According to the USDA Hardiness Zone Map, Pennsylvania contains hardiness zones 4 through 7. While some shrubs will grow anywhere in the state, others only thrive in zones 5 and 6, the two largest zones. Plant shrubs that are appropriate for the hardiness zone of your area and that fit into your landscaping plans.
Smooth hydrangea (Hydrangea arborescens) is a deciduous shrub that grows from 3 to 5 feet tall. The shrub produces dark green leaves that grow from 2 to 8 inches long and 2 to 5 inches wide and turn a pale yellow in the fall. The white or pink flowers appear in June, grow in clusters that measure 4 to 6 inches across and last until fall when they are replaced by a dry fruit that will last through the winter. Grow smooth hydrangea in partial shade in zone 6 in Pennsylvania.
Spicebush (Lindera benzoin) is also known as northern spicebush. The shrub grows from 6 to 12 feet tall and produces glossy, egg-shaped leaves that are dark green on top, lighter green on the bottom, and golden yellow in the fall. The leaves grow up to 6 inches long and 2-1/2 inches wide. The yellow or white flowers appear in April, grow in umbrella- shaped clusters and turn into a glossy red fruit that is the spice nutmeg in the fall. Spicebush likes any type of sun condition and any type of soil. The plant is a favorite of butterflies and birds and is hardy in zone 6 in Pennsylvania.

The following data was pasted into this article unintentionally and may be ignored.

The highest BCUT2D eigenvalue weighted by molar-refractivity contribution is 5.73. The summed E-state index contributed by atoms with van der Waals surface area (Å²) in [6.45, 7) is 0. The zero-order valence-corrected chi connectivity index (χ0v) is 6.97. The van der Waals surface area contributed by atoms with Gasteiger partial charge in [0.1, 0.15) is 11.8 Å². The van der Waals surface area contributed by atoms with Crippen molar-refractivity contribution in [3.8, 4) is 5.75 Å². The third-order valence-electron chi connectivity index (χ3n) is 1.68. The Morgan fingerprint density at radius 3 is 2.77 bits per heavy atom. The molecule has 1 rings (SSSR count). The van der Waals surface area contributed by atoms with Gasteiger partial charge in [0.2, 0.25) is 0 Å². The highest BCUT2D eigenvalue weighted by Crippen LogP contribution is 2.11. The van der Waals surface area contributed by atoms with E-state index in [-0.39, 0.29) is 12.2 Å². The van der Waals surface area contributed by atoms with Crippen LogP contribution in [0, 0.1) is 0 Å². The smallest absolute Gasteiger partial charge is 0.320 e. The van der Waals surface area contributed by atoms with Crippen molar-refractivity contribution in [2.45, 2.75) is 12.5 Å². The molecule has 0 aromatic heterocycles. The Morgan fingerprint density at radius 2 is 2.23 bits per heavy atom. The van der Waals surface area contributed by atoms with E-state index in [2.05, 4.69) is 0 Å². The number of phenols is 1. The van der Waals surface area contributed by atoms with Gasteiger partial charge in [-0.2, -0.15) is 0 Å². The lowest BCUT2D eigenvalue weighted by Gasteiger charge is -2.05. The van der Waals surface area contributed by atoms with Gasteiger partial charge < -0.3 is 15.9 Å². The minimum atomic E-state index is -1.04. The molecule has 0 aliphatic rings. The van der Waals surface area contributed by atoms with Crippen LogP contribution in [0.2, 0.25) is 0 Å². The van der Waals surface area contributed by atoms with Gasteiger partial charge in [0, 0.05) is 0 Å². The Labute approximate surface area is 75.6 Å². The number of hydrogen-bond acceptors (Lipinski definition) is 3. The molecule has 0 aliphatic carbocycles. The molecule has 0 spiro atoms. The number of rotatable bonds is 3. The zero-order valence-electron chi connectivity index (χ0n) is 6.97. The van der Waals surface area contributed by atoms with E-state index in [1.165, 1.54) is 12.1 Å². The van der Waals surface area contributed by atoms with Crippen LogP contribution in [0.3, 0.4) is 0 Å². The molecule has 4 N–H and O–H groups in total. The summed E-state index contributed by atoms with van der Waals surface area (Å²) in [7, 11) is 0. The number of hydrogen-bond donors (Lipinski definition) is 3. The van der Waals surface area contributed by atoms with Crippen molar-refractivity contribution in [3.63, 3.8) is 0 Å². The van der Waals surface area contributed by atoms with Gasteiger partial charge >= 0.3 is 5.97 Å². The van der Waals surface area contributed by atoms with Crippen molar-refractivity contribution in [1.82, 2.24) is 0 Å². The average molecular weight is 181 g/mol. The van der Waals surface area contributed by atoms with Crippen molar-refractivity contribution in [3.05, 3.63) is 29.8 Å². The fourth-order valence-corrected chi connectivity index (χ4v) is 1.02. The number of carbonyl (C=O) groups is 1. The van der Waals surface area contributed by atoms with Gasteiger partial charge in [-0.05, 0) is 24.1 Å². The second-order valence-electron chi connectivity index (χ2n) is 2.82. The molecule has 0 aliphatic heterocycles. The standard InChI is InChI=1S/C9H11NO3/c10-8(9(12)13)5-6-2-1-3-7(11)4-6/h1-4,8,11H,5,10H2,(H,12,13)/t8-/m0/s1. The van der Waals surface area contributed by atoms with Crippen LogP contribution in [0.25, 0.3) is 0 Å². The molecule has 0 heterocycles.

American elder (Sambucus canadensis) is also known as elderberry and sweet elder. It grows from 10 to 15 feet tall with a similar width. The plant produces dense thickets with palm-like leaves that grow up to 1 foot long and turn yellow, orange and red in the fall. The white, star-shaped flowers grow in flat-topped clusters up to 10 inches across from spring through summer. The blue-black berries are used to make wine and jelly and the flowers are used in the making of perfume and other wines. The berries are also a favorite food for the local bird population. Plant American elder in full sun and soil that is dry to moist. This hardy tree is appropriate for planting in all areas of Pennsylvania.
Black chokeberry (Aronia melanocarpa) grows to at least 3 to 5 feet tall. The plant produces leathery leaves that are dark green on top, light green on the bottom and orange, burgundy and purple in the fall. The leaves grow from 1 to 3 inches long and up to 2 inches wide. The small, white clusters of flowers appear for only a week in May and are followed by clusters of purple-black fruit from September through December. Black chokeberry produces the most flowers and fruit when it is planted in full sun and a soil that is dry to moist, but not wet. Black chokeberry grows well in all areas of Pennsylvania.